“I went to the woods because I wished to live deliberately, to front only the essential facts of life, and see if I could not learn what it had to teach and not, when I came to die, discover that I had not lived….I wanted to live deep and suck out all the marrow of life.” Henry David Thoreau’s Walden (1849)
During junior year in high school I recall the passionate introduction by our wonderful English teacher, Mrs. Bea Johnson, to Henry David Thoreau’s book Walden. It was 1963, and the digital age was yet only a glimmer of what it is in 2016, but the message was immediately a profound one for me, a gangly teenager with rather low self-esteem, and with social skills that made Silas Marner look gregarious. It wasn’t that Thoreau was a hermit. He was in his Walden years less than two miles from the City of Concord, Massachusetts, and his ten by fifteen-foot cabin occasionally accommodated as many as thirty guests at once. His solitude was by choice and more about attaining some sort of perspective and balance in an ever busier and noisier world that, by then, had trains and the telegraph.
Walden Pond was a place where Thoreau was better able to connect with nature and his own thoughts without what at that time seemed to him a bombardment of noise and busyness of less than profound importance to his own psyche. I wonder what he would think of the constant infringements today upon humanity via cellphones, endless texting, neon signs, the barrage of media messages every few moments urging us to purchase cars, medications, and electronic devices with equal zeal, not to mention the never-ending coverage of natural disasters, human stories about crime, war, massacres and mudslinging in politics around the globe. In this deluge of information (requested or not) and entertainment of the modern age, we have developed numbing devices in our brains that separate quickly the TV images of toilet paper commercials from the news features about beheadings of American journalists by Isis. It’s how we survive the mountains of messages thrown at us without ceasing.
At least subliminally, we have evolved a kind of off-switch without which our minds would almost certainly go into overdrive. This unconscious but perhaps necessary mode of protective desensitizing has come about by our seeing televised images almost daily (sometimes hourly) of everything from graphic ravages of war to hundreds of people being swept away by tsunamis, images with which the sensitive mind cannot hope to deal, especially in such frequency.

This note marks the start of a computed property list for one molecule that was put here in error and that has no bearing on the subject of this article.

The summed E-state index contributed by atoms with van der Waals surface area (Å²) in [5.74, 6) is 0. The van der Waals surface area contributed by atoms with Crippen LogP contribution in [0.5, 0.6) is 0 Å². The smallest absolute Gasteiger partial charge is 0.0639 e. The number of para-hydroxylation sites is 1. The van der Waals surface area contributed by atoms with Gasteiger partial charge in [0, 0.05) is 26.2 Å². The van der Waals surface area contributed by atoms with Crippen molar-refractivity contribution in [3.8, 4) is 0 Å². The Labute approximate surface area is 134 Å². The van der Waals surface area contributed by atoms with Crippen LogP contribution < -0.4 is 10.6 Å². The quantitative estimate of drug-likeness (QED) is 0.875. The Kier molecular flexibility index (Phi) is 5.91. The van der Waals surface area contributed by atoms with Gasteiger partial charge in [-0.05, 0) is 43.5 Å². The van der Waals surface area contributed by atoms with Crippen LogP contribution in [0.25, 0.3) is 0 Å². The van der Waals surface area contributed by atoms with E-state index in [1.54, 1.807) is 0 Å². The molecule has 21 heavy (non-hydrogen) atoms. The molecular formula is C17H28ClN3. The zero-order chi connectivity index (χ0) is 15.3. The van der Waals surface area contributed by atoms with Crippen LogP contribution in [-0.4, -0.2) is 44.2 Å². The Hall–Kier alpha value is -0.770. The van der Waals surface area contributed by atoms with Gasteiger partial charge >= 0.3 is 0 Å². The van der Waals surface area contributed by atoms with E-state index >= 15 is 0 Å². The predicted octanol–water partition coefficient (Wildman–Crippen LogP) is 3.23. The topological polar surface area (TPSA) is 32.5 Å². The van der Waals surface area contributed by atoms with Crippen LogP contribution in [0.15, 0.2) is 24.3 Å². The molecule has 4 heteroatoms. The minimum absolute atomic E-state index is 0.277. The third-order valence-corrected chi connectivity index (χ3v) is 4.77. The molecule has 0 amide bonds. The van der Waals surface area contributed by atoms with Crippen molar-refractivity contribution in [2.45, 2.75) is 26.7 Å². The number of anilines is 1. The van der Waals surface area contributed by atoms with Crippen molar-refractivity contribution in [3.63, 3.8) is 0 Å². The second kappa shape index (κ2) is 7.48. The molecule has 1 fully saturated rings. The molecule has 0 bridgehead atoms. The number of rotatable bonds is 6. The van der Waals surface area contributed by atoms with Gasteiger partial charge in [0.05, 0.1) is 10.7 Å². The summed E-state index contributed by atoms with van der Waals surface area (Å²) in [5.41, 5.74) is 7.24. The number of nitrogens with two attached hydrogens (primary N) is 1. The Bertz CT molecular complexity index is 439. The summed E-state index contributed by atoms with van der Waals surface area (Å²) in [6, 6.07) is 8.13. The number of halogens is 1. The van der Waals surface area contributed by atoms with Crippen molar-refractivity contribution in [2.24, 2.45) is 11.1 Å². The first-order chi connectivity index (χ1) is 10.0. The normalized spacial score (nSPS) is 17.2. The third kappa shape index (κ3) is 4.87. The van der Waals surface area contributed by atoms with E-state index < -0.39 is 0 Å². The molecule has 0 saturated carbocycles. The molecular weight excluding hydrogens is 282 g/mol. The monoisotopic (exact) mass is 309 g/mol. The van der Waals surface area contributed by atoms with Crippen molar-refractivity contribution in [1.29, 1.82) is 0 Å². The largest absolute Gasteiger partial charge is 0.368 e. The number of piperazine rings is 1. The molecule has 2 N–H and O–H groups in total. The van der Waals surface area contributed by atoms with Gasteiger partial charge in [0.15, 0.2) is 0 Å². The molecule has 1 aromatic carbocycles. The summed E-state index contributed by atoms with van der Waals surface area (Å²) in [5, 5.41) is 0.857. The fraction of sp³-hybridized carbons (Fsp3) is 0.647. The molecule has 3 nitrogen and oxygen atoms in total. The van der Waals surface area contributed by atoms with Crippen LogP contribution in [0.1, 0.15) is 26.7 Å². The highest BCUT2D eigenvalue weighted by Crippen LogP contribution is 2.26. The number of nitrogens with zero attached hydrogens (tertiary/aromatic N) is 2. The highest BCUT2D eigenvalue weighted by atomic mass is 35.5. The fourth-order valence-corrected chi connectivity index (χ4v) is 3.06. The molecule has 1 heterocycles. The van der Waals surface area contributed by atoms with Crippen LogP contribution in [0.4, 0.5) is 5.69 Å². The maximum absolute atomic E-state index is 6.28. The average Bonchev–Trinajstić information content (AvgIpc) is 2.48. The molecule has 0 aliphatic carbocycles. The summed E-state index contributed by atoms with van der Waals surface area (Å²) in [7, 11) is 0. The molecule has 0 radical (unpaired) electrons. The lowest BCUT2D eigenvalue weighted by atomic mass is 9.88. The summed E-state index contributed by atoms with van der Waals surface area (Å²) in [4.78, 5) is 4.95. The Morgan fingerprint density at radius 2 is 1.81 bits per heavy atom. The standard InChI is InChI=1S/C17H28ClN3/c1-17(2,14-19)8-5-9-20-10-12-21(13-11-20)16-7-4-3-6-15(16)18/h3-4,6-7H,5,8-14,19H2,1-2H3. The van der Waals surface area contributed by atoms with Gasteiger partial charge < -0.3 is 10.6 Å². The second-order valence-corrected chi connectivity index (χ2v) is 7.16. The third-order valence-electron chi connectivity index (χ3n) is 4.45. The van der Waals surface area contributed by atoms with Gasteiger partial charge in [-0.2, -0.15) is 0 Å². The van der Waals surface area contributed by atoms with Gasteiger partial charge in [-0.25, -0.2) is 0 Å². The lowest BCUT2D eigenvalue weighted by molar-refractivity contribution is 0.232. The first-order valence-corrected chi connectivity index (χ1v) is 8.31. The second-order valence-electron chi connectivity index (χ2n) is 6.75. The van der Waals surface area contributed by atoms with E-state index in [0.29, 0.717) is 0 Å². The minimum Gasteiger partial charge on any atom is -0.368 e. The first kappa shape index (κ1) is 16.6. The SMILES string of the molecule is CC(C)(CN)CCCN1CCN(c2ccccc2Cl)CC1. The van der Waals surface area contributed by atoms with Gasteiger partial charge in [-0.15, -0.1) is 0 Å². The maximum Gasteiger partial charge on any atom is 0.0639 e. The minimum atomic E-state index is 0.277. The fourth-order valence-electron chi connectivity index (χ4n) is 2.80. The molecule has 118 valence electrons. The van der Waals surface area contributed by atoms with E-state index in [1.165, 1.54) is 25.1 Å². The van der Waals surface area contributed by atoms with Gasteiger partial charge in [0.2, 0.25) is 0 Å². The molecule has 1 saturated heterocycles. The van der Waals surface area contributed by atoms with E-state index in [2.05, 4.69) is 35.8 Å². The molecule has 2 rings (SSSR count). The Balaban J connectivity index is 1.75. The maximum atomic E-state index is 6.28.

Thoreau, if he were somehow transported to our time, could easily go mad, which makes me think further about how much more technology will intrude upon and perhaps stifle our humanity over the next century. Is there a limit to the illusions about technology’s solving all our problems and that we are more in control through electronics, when technology is controlling us instead? The word “upgrade” has become a term of almost religious reverence in our time, and many of us leap without question at every new device or “improvement” that insists it will be leaving us behind if we don’t install it right away. Everything seems to be about being further “connected” in a world where many teenagers are becoming almost android in their devotion and attachment to devices like cellphones and actions like texting, reducing our language to its lowest terms, so that at last we seem to be more disconnected than we can imagine. The delusion of being constantly “tuned in” and forever in contact is already, I believe, having negative effects upon personal growth, social skills, and contemplative thought. We all need to be asking the cost, not in dollars but in terms of what being connected really means, and if there are limits to human beings becoming automatons themselves through a seemingly eternal flood of external stimuli that can often inform but also smother the creativity that is such a vital part of being human.
The “marrow of life” to which Thoreau referred is not necessarily to be found through technology alone. Other writers after Thoreau, like Isaac Asimov, Ray Bradbury, and Robert Heinlein have shown other imagined future scenarios through their fiction, based upon trends current to their times and upon human nature itself, which is at last something that cannot be “plugged in” or use batteries. A balance must be found between the benefits of technology and the most profound and timeless meanings of what it is to be human in the first place. John Bolinger 4/20/16